Photographer Scott Van Osdol
Photographer Scott Van Osdol
A week later, I still feel a catch in my throat each time I think back to the haunting music and imagery from the deeply moving performance of Considering Matthew Shepard that our family attended in Austin last week. It was the world premiere of this extraordinary oratorio, composed and conducted by Craig Hella Johnson, and performed by Conspirare, the 30-voice choral ensemble that he founded in 1991.
AN OLD FRIEND
The piece was based on October Mourning: A Song for Matthew Shepard, an extraordinary book of poems written by Lesléa Newman, a noted author, poet and long-time friend of ours. She lives in Western Massachusetts, and we hadn't seen her since we were all scratching out a living on the Lower East Side of Manhattan in the 80's, so when she said she was coming to Austin for the premiere performance, we quickly said yes.
Truthfully, I'm generally not a fan of big choral performances, and wasn't very eager to drive all the way to Austin to hear the famous, heart-breaking story of young Matthew Shepard's gruesome, gay-bashing death set to music. But Zet and I were eager to catch up with our friend, Lesléa, and it seemed like one of those important cultural events that we feel compelled to expose our teenager to periodically. Of course, Mateo didn't want to go but we played the "parent card," telling him (just like I told myself) that this was one of those cultural boundary-stretching events that we needed to see. Period.
A NEW EXPERIENCE
Little did I know how true that would turn out to be. Of course, the music itself was extremely well crafted and highly creative, as I'd expected, given Conspirare's worldwide acclaim and Craig Hella Johnson's fame as a composer/conductor. Moreover, the melodic adaptation of Lesléa's poetry was very lyrical and the staging was first rate, with a very restrained, but highly effective use of minimalist video projection, props and placement of the singers that really propelled the gut-wrenching tale forward in unexpected ways. But I'm a little embarrassed to admit that what got to me more than the artistry and production values was the fact that the lyrics often referred to the nineteen year-old Matthew Shepard as "Matt" - the same nickname often applied to our beloved, sixteen year-old son, Mateo.
A CHILLING REMINDER
Listening to the oratorio unfold, it was all too easy to glance sideways at Mateo and imagine our kind, sensitive and compassionate son being confronted with hatred and cruelty some day. To remember how commonplace it is for free spirits like him to suffer at the hands of strangers, simply by being at the wrong place at the wrong time. And, yes, I was probably interjecting and/or projecting painful memories of some of my own past experiences in this realm. But, stealing glimpses at Mateo's face from time to time, I saw that his misgivings about attending this show, too, had been melted away by the power of the story unfolding onstage. Unlike his mother and I, he never quite gave in to the tears welling up beneath his quivering temples, but he, too, was clearly moved by the magical, musical spell being cast by the singers and the songs.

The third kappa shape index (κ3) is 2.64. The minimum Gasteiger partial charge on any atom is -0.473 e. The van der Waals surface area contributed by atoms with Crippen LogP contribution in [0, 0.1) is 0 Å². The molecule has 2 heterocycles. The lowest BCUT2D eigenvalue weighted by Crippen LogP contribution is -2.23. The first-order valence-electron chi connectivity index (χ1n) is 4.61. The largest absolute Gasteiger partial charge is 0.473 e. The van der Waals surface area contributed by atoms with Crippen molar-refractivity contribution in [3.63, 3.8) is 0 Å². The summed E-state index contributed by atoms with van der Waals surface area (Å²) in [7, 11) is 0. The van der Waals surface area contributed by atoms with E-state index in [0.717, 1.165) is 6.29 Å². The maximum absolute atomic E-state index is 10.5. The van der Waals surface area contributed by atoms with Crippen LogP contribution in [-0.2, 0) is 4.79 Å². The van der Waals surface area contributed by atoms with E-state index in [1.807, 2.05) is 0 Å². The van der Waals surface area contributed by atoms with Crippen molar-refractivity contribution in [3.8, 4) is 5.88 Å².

A NEW VIEW
That's the power of great art: it opens our hearts to the full range of joys and sorrows, peace and pathos, uplift and anger we humans share, whoever we are, wherever we live. The fact is that a powerful live musical or theatrical performance, like the one we witnessed from Conspirare, has the unique capacity to draw audience members into the heart of the story, by drawing on the universal palette of human feelings, longings and short-comings. And in the case of Considering Mark Shepard, it provides us with palpable reminders of our aspirations, and inspires us to do what we can to move in the direction of our dreams - not just as individuals, but also as a people.
As the echoes of Conspirare's masterful performance continue to resonate in my heart and mind, I find myself feeling a renewed sense of purpose as a writer, musician and spiritual director. At a time when the airwaves are increasingly being filled with the shrill voices of pundits and political candidates issuing dire warnings of eminent danger and urging us to protect ourselves from strangers, I choose to step up my efforts to create new songs and stories of peace, possibility and the power of Love. To celebrate our Oneness. And to elevate the conversation within the context of the Circle and beyond, as we find ways to learn, embrace and affirm the awareness that "We Are One."
PS: I invite you to join me in listening to the rebroadcast of the premiere performance of Considering Matthew Shepard on KMFA 89.5, KMFA.org afternoon, . I'm pretty sure you'll be glad you did. And if you know anyone in Los Angeles, let them know that tickets are still available for the second live performance night, Saturday 2.27.2016.